Five Southwestern PA Communities Part of New Revitalization Partnership
The Allegheny Conference on Community Development has announced the new Strengthening Communities Partnership, an endeavor aimed at spurring private investment in five communities that are already working to revitalize.
“What it enables is for a corporation to provide a significant donation, up to $500,000 annually, and in return for a six-year commitment at that level, they can receive an 80 percent state tax credit and an additional federal benefit,” said Taris Vrcek, executive director of McKees Rocks Community Development Corporation (CDC).
With the tax credits, for every dollar a corporation invests — their actual out-of-pocket cost would be about 13 cents. This allows the communities to fund revitalization efforts already underway, Vrcek said. Twenty communities submitted proposals to participate. Five communities have been chosen:
- McKees Rocks CDC
- Economic Development South (The Brownville Road corridor including Brentwood, Carrick, Mt. Oliver, Overbrook)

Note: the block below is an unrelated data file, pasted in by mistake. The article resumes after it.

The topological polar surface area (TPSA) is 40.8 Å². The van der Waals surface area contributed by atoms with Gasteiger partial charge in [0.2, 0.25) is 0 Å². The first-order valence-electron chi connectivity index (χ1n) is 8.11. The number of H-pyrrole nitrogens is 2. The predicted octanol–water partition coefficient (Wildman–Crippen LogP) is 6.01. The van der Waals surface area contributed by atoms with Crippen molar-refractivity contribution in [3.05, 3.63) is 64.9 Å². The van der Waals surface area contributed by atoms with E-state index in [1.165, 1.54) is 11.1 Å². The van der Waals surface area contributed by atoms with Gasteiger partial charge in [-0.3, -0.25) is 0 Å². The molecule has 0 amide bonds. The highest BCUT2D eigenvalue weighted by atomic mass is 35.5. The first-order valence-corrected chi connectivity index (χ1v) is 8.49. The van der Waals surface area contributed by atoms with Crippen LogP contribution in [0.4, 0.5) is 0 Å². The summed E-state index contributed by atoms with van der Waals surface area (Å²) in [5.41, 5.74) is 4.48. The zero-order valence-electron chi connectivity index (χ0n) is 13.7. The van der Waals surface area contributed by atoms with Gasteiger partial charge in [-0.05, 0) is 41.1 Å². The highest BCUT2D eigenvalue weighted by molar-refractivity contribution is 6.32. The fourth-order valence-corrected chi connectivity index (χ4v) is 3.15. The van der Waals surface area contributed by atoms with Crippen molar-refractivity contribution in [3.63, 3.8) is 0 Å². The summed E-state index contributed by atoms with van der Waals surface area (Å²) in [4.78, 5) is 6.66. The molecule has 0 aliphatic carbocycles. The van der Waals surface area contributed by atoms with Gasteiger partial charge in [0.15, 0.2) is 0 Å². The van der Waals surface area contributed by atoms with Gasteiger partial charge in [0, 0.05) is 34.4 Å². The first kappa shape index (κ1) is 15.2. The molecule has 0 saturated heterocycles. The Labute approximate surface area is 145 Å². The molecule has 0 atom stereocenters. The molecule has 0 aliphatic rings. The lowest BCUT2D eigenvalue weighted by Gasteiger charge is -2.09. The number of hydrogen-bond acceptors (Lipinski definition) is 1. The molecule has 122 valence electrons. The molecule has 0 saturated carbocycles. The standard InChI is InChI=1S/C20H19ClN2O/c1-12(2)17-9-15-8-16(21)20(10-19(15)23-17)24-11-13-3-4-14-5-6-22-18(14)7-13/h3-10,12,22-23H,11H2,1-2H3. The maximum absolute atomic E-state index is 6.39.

- Fayette County Cultural Trust
- City of Washington Citywide Development Corporation
- Wilkinsburg Community Development Corporation
According to Bill Schenck, vice chairman of Tristate Capital Bank, there are distressed communities in the region whose residents have already come together and started the process of economic revitalization. He said these communities may have strong plans but just need some outside help.
“The conference intends to work with these communities to provide resources, both financial resources and pro-bono services and outside expertise, and it makes a difference to align these resources around a communities plan because revitalization can happen faster that way,” Schenck said.
The Allegheny Conference said while the region has made great strides in recent years, some communities have been left behind. This partnership aims to make revitalization happen faster. CEO Dennis Yablonsky said when funding other sources in a piecemeal fashion, it can make it difficult to gain momentum. This helps spur growth already happening.
“There are multiple business that already participate,” Yablonsky said. “What’s different about this is we’re going to try and get the existing businesses to concentrate their money in the communities and bring new businesses from the Allegheny Conference membership, that don’t currently participate, into the fold. That’s what different about this. So it’s concentration and focus and bigger mass.”
This is a pilot program, and more communities could be added in the next six years. For now, the five chosen communities will receive a modest seed grant from the Allegheny Conference. The amount is still to be determined.